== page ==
The Navy has been on Point Loma for more than a century. The San Diego Historical Society notes how that Naval Radio Station Point Loma dates to May 1906. During World War II, University of California Division of War Research conducted sonar research out on the point.
In 1945, the Naval Electronics Laboratory was founded on Point Loma. By 1954, as the photo archive demonstrates, Building 33 (right) was already the central “topside” building. NEL was renamed to NELC in 1968, which is what it was called when I first visited the lab’s Building 33 in 1975 as a high school student attending the citywide physics contest.NELC remained up at the end of the point through 1977, when it disappeared once and for all. (Actually, the buildings, missions and people remained, but it became NOSC in 1977 and SPAWAR Systems Center - San Diego in 1997). For decades, NELC (and NOSC) were big on C3 (command, control, communications). But today the buzzphrase is C4ISR (Command, Control, Communications, Computer, Intelligence, Surveillance and Reconnaissance).
Tuesday I went back to Building 33 for the first time in more than 20 years, for the SDTC Military SIG event “Rise of the Machines 2: A Field Trip to the Center of Excellence for Small Robots”. The program focused on the robotics research being done by the Navy and the DoD’s Joint Robotics Program.
In contrast to the Terminator 3 movie evoked by the program title, the Navy speakers emphasized the ongoing human control of the various aerial, land, sea surface and underwater robots. Still, one of the major advancements is to have robots go to a location (or patrol a pattern) without direct human interaction, to improve the labor efficiency so that one driver can manage more than one UAV/AUV. (For robots doing IED disposal, it appears that the robot occupies the attention of at least one operator).
One interesting thing is that the Navy (and the rest of DoD) are using some off-the-shelf commercial platforms for some missions. Some of the land-based robots are based on iRobot products (makers of the Roomba). The mine searching robot (with side-scanning sonar) came from Hyroid — a spinoff of MIT’s Woods Hole Oceanographic Instutite — which makes the Remus AUV that can be yours for only $250K or so.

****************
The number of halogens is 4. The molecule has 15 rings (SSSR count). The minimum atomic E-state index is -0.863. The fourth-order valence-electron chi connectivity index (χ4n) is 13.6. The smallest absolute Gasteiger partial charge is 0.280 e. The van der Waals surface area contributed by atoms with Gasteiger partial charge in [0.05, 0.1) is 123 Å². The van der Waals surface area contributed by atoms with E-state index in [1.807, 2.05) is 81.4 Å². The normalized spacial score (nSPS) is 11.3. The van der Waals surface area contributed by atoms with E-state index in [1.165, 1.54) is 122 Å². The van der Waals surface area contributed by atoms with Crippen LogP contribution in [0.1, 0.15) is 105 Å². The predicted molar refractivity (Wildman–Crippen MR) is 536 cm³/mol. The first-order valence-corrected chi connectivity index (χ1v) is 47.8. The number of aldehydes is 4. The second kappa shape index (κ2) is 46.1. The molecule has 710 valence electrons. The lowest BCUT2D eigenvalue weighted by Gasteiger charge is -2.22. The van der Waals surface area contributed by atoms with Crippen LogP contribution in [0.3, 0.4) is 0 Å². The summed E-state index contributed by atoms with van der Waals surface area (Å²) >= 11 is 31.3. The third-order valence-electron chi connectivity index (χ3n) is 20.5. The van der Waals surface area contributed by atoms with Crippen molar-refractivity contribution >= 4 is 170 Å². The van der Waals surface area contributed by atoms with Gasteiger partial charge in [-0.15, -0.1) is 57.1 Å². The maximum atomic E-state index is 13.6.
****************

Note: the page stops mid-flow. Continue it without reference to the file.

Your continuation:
The computing issues were also in many ways similar. The Navy is putting existing legacy apps into XML wrappers, so that a SOA will allow users to access data from a wide range of sources. No more word-of-mouth (or piece-of-paper) relaying results between different screens.
The communication problems, however, seem very different. Unmanned vehicles at the fringes of a carrier battle group (or a Littoral Combat Ship) go in and out of range of the combat IP network. Once they come in range, they need to authenticate and upload data quickly (before they leave again) rather than spend a few minutes rebuilding perfect routing tables as a commercial product does.
The Navy also faces unique reliability concerns. One speaker noted that the Navy needs to learn from the ad hoc denial of service attack mounted by Russian hackers against Estonia that shut down its Internet access for days, causing considerable economic damage. The attacks should be theoretically impossible if the military ships are not connected to the public Internet, but then again how do sailors get e-mail from back home?
The creation of MilSIG and integration of CommNexus with local Navy research and contractors is being led by SDTC director Vice Admiral Walter R. Davis, USN (Ret). Davis is a former F-4 and F-14 pilot who became a commander of a carrier and then a carrier battle group. It appears he ended his career as the head of the Navy’s communications networks in the office of the Chief of Naval Operations (N6), which seems a fitting position for someone trying to bring the Navy’s communications concerns before the San Diego telecom industry.